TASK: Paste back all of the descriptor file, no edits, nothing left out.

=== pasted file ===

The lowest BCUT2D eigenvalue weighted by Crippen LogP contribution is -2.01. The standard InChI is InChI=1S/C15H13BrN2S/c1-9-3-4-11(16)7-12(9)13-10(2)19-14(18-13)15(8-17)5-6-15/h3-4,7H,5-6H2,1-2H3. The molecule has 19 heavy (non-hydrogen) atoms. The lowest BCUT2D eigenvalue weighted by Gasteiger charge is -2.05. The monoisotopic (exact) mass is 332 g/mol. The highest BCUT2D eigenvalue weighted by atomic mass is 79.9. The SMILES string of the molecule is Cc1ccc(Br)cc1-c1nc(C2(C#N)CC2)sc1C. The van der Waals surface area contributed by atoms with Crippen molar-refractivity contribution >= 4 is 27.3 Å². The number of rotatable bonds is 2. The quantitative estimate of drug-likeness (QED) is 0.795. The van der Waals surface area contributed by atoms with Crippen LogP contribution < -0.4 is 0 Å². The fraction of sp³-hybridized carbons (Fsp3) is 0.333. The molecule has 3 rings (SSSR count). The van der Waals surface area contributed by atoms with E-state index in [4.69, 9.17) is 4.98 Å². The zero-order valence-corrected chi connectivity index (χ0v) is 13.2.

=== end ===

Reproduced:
The lowest BCUT2D eigenvalue weighted by Crippen LogP contribution is -2.01. The standard InChI is InChI=1S/C15H13BrN2S/c1-9-3-4-11(16)7-12(9)13-10(2)19-14(18-13)15(8-17)5-6-15/h3-4,7H,5-6H2,1-2H3. The molecule has 19 heavy (non-hydrogen) atoms. The lowest BCUT2D eigenvalue weighted by Gasteiger charge is -2.05. The monoisotopic (exact) mass is 332 g/mol. The highest BCUT2D eigenvalue weighted by atomic mass is 79.9. The SMILES string of the molecule is Cc1ccc(Br)cc1-c1nc(C2(C#N)CC2)sc1C. The van der Waals surface area contributed by atoms with Crippen molar-refractivity contribution >= 4 is 27.3 Å². The number of rotatable bonds is 2. The quantitative estimate of drug-likeness (QED) is 0.795. The van der Waals surface area contributed by atoms with Crippen LogP contribution < -0.4 is 0 Å². The fraction of sp³-hybridized carbons (Fsp3) is 0.333. The molecule has 3 rings (SSSR count). The van der Waals surface area contributed by atoms with E-state index in [4.69, 9.17) is 4.98 Å². The zero-order valence-corrected chi connectivity index (χ0v) is 13.2.